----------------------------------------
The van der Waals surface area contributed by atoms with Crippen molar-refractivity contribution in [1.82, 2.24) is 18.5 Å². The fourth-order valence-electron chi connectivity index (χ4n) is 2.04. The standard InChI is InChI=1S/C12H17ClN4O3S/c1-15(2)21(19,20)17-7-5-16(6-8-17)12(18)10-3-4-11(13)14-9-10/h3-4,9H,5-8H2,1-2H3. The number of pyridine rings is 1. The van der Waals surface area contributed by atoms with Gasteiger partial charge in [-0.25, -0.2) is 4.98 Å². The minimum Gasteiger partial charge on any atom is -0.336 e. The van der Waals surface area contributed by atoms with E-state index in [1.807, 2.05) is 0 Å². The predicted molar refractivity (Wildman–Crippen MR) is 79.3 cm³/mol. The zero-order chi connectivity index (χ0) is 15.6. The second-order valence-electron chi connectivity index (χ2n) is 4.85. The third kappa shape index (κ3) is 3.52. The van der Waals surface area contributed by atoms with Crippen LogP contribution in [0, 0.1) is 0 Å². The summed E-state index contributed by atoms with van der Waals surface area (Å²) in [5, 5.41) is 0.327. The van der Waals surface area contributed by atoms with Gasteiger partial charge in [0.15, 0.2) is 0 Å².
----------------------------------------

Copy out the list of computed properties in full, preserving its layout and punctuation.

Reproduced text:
The van der Waals surface area contributed by atoms with Crippen molar-refractivity contribution in [1.82, 2.24) is 18.5 Å². The fourth-order valence-electron chi connectivity index (χ4n) is 2.04. The standard InChI is InChI=1S/C12H17ClN4O3S/c1-15(2)21(19,20)17-7-5-16(6-8-17)12(18)10-3-4-11(13)14-9-10/h3-4,9H,5-8H2,1-2H3. The number of pyridine rings is 1. The van der Waals surface area contributed by atoms with Gasteiger partial charge in [-0.25, -0.2) is 4.98 Å². The minimum Gasteiger partial charge on any atom is -0.336 e. The van der Waals surface area contributed by atoms with E-state index in [1.807, 2.05) is 0 Å². The predicted molar refractivity (Wildman–Crippen MR) is 79.3 cm³/mol. The zero-order chi connectivity index (χ0) is 15.6. The second-order valence-electron chi connectivity index (χ2n) is 4.85. The third kappa shape index (κ3) is 3.52. The van der Waals surface area contributed by atoms with Crippen LogP contribution in [0, 0.1) is 0 Å². The summed E-state index contributed by atoms with van der Waals surface area (Å²) in [5, 5.41) is 0.327. The van der Waals surface area contributed by atoms with Gasteiger partial charge in [0.15, 0.2) is 0 Å².